They say content is king. While that remains a royal truism, this monarch’s loyal subjects are clamoring for a new castle to be built—one where the walls aren’t paper-thin and fading fast.
Ask Mark Gross, president and CEO of Data Conversion Laboratory, Inc. (DCL), a Fresh Meadows, N.Y.-based content conversion and publishing services business, and he’ll tell you that, while paper won’t disappear entirely over the next few years, most content published will be electronic—including legacy content. And therein lies the promise—as well as the challenge—for publishers: How to successfully convert past print and existing material to the digital realm.
“Five years from now, if you’re not producing electronic books, you probably won’t be in the business,” Gross says. “What we think of traditionally as print will disappear, for the most part.”
Indeed, publishing survival, insists Joe Gollner, director, Gnostyx Research—an Ottawa, Canada-headquartered independent consultancy that helps organizations adopt and leverage open content standards—requires delivering a “bewilderingly broad range” of publication products while leveraging the requisite technology as an integral part of the content management and publishing life cycle.
“Content conversion is fundamentally about abstracting the materials that have typically been used to produce a specific publication and establishing a reusable store of content assets from which many publications can be optimally produced,” says Gollner. “It means converting single-channel publications into multi-channel content resources.”
Whether it’s in the form of an ebook or a mobile app, converted content can offer enhanced value to consumers, says Scott Abel, chief content strategist for The Content Wrangler, a content strategy firm located in San Francisco. “Today, you have to deliver the right information to the right people at the right time, using the right format and language on a device of their choosing,” says Abel. “You become the go-to source of information. Content can be personalized … which makes learning and shopping and researching and understanding and connecting with other people more useful.”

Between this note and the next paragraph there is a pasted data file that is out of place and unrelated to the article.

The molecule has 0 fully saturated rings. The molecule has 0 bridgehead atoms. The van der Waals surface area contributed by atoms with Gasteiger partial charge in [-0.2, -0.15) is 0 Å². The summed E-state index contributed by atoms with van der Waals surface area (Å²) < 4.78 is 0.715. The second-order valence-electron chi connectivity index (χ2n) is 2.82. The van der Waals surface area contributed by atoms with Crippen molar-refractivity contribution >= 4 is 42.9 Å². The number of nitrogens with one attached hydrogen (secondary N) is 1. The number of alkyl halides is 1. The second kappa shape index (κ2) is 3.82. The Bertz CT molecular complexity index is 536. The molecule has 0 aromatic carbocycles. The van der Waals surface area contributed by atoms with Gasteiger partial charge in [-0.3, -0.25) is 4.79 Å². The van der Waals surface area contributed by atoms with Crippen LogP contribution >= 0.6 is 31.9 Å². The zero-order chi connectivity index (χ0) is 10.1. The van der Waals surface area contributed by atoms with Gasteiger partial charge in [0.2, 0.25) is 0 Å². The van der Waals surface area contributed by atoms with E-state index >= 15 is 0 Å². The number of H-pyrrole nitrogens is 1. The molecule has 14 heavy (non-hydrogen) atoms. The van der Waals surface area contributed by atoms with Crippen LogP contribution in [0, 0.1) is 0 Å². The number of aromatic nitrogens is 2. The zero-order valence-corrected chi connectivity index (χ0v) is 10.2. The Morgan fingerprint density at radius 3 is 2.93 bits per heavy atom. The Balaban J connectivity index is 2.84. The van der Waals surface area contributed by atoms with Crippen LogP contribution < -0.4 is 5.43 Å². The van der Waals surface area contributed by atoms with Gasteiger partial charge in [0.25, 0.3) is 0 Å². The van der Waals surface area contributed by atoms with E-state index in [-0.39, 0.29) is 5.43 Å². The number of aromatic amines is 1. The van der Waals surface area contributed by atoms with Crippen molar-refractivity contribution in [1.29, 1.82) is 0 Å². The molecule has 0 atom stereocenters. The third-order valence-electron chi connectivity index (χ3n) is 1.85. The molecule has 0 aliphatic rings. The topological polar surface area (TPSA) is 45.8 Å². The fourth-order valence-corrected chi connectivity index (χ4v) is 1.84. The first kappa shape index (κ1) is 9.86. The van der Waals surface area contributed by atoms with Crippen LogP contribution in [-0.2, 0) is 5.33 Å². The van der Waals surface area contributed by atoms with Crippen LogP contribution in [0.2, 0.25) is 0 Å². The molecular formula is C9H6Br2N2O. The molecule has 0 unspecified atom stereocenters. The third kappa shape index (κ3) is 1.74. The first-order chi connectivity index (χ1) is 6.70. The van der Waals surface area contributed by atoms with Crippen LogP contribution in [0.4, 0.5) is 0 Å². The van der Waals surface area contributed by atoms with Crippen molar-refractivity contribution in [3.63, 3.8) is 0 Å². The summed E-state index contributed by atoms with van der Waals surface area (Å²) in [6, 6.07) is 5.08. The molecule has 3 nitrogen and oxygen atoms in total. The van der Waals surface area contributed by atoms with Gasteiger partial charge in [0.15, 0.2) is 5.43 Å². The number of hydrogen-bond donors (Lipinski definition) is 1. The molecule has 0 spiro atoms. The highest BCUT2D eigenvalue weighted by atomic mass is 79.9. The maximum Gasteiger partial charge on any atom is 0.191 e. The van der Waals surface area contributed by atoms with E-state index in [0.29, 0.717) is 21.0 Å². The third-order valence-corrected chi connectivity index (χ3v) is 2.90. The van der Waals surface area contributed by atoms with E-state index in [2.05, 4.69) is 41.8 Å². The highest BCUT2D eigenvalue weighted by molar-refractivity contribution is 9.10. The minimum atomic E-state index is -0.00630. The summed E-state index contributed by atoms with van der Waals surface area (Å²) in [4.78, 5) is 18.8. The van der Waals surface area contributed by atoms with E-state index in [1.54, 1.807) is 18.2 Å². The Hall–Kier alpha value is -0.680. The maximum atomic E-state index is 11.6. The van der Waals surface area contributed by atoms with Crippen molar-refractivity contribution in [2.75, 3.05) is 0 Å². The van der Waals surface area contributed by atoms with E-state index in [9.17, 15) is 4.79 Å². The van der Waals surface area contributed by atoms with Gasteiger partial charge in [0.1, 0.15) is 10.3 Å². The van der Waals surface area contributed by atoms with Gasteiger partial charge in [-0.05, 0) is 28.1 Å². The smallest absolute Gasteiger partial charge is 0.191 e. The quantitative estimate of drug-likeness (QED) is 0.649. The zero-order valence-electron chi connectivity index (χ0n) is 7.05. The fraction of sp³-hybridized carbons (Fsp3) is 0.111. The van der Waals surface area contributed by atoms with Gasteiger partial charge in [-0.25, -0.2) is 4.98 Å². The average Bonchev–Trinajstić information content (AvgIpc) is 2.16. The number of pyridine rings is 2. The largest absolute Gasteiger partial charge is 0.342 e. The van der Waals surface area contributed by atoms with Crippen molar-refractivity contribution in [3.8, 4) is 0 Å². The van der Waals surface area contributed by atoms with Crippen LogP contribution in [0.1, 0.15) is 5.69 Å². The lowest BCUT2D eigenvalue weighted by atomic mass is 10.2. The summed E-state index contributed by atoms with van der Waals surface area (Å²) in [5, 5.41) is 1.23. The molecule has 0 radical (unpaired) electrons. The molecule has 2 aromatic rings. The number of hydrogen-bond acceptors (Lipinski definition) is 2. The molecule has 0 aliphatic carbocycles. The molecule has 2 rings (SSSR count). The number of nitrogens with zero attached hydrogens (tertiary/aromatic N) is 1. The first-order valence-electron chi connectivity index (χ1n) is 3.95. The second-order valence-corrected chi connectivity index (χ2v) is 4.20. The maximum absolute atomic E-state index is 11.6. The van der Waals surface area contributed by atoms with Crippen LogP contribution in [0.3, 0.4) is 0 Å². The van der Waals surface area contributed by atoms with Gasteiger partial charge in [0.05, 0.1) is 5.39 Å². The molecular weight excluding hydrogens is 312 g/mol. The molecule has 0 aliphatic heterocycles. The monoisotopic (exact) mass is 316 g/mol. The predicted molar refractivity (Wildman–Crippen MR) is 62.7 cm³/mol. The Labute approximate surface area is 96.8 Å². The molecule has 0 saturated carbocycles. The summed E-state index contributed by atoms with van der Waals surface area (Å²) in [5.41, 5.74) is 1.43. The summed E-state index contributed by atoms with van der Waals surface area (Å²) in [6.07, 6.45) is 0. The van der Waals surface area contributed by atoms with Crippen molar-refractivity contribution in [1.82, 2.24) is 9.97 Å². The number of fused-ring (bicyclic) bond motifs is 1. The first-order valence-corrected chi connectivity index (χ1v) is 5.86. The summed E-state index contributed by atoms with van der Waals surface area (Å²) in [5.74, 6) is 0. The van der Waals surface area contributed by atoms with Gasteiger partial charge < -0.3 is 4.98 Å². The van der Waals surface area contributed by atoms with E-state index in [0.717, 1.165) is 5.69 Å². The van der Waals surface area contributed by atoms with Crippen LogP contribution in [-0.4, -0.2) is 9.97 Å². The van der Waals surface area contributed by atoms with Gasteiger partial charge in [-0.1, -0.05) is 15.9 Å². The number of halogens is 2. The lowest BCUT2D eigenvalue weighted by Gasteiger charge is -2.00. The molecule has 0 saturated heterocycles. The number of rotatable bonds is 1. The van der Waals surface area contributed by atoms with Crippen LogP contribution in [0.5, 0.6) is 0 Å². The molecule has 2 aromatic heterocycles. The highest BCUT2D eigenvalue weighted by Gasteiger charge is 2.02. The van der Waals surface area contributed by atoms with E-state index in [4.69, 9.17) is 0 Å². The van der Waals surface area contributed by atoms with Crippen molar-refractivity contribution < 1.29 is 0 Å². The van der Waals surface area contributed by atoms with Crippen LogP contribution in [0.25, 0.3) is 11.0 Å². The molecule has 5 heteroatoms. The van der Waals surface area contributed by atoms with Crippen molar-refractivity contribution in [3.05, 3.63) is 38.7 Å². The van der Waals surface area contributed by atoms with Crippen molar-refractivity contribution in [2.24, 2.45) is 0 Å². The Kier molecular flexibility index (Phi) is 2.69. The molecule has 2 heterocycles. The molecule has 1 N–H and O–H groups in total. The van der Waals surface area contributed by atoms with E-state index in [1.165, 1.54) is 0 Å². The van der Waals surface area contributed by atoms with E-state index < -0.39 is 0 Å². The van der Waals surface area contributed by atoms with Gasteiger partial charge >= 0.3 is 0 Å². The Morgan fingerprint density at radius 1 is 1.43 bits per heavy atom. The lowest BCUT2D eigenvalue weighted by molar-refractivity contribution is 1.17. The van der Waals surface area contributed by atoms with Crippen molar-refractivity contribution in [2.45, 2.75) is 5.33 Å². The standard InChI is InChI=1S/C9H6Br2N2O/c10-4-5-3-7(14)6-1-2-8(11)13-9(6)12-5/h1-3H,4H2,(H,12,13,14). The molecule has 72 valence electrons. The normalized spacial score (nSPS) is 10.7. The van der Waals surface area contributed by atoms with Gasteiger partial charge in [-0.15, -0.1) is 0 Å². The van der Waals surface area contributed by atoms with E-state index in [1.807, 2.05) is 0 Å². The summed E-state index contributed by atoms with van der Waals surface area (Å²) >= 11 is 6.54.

Why make content conversion a priority? Consider the results of a new survey by DCL involving more than 266 professionals from a variety of industries. The survey findings revealed the following: 44% of respondents said their content comprises more than 50% of their company’s value; 88% have converted at least some content in the past; 43% are planning a content conversion in 2012, while another 30% are planning for it within the next two years. The survey also found that 77% of “content” is not what we think of as traditional publishing—the majority are actually service manuals, product information, and other types of documentation.
Gross says there are typically four steps involved in content conversion: extracting the raw text and other information (via electronic extraction, OCR scanning, and other methods); organizing the content and coding/tagging it for modern technology; enhancing the content with extras such as video, graphics, tables, and charts; and providing links to the outside world.
In the traditional model, ebooks and apps are simply posted on a company’s website and available for download. While this route doesn’t involve paying commissions to middlemen content distributors, it can prove to be a poor strategy, noted Abel.
“They didn’t put Macy’s in the middle of nowhere—they put it in the middle of malls. You have to put the content you’ve converted into content shopping malls, just like the retailers,” says Abel.